Approche tissulaire de l'ostéopathie

Heirs to Still Being or Having?

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Heirs to Still Being or Having?

“For fear of tiring the reader and leaving him with the belief that there is no wisdom outside of my family; I will say that the river of intelligence is just as close to you and yours as it is to me and mine. Although by good fortune I dipped my cup first in the broad river of Osteopathy, drank and gave to them which fluid they relished as all intelligent persons do who drink from this river, the same stream flows for you." (Still, 1897, 379).

With these words, Still hands down a heritage: he invites us to draw from the same stream as he, and to carry this wisdom forward. So we become his heirs in being, much more than in having.

To me, this differentiation is key. Admittedly, to be an heir in having is a source of material wealth. However, this wealth is limited. To be an heir in being is a source of infinite wealth: “If you and I both have an object and we exchange these objects, then you and I will still each have one object. But, if you and I both have an idea and we exchange these ideas, then each of us will have two ideas.”(Chinese Proverb found in Favre, 1994, 271 - English translation).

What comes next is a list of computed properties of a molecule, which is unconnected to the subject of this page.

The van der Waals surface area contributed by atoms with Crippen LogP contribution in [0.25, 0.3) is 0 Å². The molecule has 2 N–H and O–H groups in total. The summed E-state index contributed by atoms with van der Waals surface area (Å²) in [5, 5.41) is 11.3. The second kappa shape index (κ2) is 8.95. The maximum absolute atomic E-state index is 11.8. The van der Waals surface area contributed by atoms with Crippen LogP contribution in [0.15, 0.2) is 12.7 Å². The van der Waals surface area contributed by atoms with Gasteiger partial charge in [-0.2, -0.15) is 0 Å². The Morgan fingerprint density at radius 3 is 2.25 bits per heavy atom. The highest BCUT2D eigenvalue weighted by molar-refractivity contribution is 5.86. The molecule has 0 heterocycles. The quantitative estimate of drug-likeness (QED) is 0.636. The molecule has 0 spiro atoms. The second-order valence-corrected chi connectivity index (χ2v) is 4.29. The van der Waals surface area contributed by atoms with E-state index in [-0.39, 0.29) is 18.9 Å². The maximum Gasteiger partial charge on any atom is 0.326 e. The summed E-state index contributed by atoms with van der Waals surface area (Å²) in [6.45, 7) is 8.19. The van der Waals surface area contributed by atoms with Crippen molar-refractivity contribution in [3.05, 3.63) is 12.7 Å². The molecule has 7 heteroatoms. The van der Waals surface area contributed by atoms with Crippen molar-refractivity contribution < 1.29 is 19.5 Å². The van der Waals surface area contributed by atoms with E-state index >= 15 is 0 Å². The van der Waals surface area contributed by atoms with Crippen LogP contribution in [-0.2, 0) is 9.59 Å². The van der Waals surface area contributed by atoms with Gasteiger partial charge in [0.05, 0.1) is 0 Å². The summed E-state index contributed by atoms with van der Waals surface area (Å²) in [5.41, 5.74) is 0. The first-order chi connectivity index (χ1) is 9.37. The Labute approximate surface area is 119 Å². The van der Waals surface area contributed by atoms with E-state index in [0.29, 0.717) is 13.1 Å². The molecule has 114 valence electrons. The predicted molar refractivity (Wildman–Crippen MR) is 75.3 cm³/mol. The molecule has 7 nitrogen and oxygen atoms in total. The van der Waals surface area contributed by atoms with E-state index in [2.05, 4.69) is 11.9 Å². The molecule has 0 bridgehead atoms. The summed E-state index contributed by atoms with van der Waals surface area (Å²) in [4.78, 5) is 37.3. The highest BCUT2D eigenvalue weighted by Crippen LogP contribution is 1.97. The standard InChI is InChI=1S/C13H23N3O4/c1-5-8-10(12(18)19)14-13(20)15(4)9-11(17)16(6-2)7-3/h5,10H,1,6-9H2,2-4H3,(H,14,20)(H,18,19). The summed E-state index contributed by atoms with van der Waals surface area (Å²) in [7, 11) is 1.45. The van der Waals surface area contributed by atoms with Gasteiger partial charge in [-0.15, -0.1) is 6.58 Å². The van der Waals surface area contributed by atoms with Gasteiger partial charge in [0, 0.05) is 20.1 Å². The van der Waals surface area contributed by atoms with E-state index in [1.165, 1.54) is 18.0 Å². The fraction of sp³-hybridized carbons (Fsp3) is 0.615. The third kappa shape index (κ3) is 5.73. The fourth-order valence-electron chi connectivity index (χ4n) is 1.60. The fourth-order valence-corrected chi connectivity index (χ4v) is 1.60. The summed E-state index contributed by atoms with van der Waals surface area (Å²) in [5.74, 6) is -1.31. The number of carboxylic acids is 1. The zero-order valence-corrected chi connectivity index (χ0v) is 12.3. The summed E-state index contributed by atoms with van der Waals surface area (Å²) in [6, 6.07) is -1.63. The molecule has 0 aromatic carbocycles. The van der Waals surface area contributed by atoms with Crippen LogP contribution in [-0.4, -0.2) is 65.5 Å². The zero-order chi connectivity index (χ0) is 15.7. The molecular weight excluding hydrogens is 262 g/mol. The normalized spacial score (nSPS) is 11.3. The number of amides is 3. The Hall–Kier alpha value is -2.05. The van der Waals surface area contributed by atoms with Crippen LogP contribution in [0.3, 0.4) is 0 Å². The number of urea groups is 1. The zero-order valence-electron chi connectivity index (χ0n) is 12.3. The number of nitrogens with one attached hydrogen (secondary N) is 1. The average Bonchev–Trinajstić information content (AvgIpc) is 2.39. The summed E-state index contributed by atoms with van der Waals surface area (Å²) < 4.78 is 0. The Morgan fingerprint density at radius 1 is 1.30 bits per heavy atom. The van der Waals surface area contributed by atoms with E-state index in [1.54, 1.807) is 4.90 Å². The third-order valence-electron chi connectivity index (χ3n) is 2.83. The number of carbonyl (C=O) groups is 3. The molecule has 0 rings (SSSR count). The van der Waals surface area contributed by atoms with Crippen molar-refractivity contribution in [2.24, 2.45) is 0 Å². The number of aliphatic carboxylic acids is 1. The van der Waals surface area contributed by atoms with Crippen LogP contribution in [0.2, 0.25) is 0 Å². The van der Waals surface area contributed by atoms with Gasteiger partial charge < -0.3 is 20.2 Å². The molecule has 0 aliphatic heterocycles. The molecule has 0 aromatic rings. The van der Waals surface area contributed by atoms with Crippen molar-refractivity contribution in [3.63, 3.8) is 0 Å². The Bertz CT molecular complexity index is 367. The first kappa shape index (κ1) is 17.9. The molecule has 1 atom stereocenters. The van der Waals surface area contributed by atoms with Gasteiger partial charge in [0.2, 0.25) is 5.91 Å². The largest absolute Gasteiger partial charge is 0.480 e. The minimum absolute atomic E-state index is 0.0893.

As far as having is concerned, Still left us very little. He constantly evokes the state of mind in which an osteopath must observe and must work. Yet he provides almost no technique. This seems to have been deliberate on his part: “I want to make it plain that there are many ways of adjusting bones. And when one operator does not use the same method as another, it does not show criminal ignorance on the part of either, but simply the getting of results in a different manner. [...] Every operator should use his own judgment and choose his own method of adjusting all bones of the body. It is not a matter of imitation and doing just as some successful operator does, but the bringing of the bone from the abnormal to the normal.” (Still, 1910, 23).

However, Still was very pronounced where being was concerned, and he developed the philosophical and spiritual aspects of the osteopathic approach to some depth. It is on this level that I feel heir to Still. I feel connected to the same stream: the source of being, of consciousness.


In the fourth edition of the Belgian journal entitled "Thinking", Jacques Andréva Duval speaks a little about Rollin Becker and his experience working with him. He shares a few quotes, including this one: “All cells have two things in common: 1/ a philosophy, 2/ a purpose. By virtue of their philosophy, cells are universal: they obey identical laws. By virtue of their purpose, they simply perform a specific action (liver cells, cells of the nervous system, etc.). And as osteopaths, we accept their specific action, but work with their universality.” (Duval, 1998, 5 - English Translation).